The U.S. Court of Appeals for the Ninth Circuit, in Quon v. Arch Wireless Operating Co., recently held that a public employer violated its employees’ privacy rights by monitoring text messages sent over wireless equipment provided by the employer. Arch Wireless provided wireless text-messaging services to several municipal departments, including the police department, in Ontario, California. The police department had an electronic communications policy in place that expressly permitted the department to monitor e-mail and other electronic communications. Past practice of the department was to decline to review text messages so long as employees using the service paid any charges for uses in excess of the monthly allotment.
The police department decided to audit all text messages and Arch Wireless provided transcripts of the text messages to the police department. Employees of the police department sued the department for violating their privacy rights and sued the wireless provider for violations of the federal Stored Communications Act (SCA).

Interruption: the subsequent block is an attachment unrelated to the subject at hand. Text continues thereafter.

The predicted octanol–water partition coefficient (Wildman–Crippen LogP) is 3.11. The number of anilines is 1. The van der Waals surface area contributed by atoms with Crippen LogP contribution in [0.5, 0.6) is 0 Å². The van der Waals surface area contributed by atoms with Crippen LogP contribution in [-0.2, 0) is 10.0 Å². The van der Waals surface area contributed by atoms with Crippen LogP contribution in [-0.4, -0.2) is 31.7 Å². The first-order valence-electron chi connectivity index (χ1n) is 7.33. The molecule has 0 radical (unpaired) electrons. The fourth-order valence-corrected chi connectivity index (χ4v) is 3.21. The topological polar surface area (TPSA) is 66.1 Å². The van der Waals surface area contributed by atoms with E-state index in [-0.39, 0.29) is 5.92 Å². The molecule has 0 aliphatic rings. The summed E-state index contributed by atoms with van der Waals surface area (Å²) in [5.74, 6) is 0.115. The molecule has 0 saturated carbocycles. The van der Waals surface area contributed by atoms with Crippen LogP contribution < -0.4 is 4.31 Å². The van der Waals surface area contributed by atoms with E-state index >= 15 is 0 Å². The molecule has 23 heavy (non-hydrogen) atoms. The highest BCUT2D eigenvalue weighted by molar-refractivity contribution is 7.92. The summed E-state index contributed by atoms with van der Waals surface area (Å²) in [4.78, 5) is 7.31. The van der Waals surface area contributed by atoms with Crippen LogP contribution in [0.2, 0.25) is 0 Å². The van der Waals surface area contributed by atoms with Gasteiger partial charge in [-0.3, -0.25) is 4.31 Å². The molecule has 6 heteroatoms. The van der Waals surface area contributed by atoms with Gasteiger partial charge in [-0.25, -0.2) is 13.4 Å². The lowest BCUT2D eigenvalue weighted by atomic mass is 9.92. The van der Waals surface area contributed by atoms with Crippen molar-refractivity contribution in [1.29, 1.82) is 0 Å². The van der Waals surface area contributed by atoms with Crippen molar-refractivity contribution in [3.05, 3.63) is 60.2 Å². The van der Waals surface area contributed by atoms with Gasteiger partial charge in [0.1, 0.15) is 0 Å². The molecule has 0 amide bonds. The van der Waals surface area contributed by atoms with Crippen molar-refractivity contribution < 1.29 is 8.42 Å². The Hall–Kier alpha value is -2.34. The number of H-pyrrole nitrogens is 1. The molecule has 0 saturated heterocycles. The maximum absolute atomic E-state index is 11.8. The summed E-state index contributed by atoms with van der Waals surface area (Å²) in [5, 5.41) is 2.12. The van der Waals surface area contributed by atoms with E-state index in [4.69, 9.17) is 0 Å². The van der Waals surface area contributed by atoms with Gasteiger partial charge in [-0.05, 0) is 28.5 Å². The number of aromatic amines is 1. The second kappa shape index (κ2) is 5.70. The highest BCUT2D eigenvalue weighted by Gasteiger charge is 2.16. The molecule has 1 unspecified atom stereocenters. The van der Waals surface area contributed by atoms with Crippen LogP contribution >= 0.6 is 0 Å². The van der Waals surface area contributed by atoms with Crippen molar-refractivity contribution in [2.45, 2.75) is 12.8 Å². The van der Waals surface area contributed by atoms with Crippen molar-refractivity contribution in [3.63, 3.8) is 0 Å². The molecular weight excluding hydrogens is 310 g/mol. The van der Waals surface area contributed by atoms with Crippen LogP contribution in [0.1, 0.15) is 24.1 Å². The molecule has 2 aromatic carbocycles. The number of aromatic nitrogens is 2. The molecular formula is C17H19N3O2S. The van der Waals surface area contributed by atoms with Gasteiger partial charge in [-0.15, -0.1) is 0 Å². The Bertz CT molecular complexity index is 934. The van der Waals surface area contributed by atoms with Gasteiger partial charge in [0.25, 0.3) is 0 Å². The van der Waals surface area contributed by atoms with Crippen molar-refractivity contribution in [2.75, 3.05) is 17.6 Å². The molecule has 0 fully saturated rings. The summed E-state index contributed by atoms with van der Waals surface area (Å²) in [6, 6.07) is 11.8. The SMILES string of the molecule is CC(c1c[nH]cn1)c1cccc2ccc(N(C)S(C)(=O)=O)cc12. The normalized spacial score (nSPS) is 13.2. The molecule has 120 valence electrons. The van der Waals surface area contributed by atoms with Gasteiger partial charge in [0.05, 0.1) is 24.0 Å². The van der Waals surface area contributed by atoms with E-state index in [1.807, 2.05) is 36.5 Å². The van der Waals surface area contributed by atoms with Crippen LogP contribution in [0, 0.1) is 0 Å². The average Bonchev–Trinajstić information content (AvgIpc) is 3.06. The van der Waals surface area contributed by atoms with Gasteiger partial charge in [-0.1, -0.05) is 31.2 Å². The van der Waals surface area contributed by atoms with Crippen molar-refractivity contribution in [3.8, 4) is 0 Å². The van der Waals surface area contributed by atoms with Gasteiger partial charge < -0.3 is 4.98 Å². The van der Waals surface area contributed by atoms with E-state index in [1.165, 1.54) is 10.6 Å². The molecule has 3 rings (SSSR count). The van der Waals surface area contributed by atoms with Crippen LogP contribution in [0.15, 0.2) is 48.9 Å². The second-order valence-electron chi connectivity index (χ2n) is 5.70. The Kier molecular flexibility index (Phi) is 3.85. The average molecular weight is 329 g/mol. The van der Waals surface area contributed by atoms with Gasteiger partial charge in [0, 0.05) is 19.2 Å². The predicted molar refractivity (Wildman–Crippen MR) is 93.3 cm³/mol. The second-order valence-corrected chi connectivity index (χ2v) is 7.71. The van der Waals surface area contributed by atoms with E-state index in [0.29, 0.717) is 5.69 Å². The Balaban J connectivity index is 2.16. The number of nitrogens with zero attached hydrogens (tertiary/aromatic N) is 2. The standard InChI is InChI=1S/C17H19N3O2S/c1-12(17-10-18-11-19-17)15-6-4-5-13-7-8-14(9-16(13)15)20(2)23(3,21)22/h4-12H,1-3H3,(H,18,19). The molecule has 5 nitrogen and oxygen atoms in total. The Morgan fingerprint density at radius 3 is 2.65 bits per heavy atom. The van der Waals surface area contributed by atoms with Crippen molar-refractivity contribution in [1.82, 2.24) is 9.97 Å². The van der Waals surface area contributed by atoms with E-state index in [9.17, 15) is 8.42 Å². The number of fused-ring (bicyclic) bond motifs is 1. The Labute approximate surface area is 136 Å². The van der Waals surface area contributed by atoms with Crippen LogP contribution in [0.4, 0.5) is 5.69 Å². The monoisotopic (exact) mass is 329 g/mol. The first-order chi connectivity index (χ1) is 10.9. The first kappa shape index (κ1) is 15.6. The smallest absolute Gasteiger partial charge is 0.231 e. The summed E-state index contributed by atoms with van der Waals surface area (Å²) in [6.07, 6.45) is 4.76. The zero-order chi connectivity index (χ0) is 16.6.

The court held that the police department did violate the employees’ privacy rights and that the employees reasonably relied on the informal policy and practice of the department not to monitor text messages.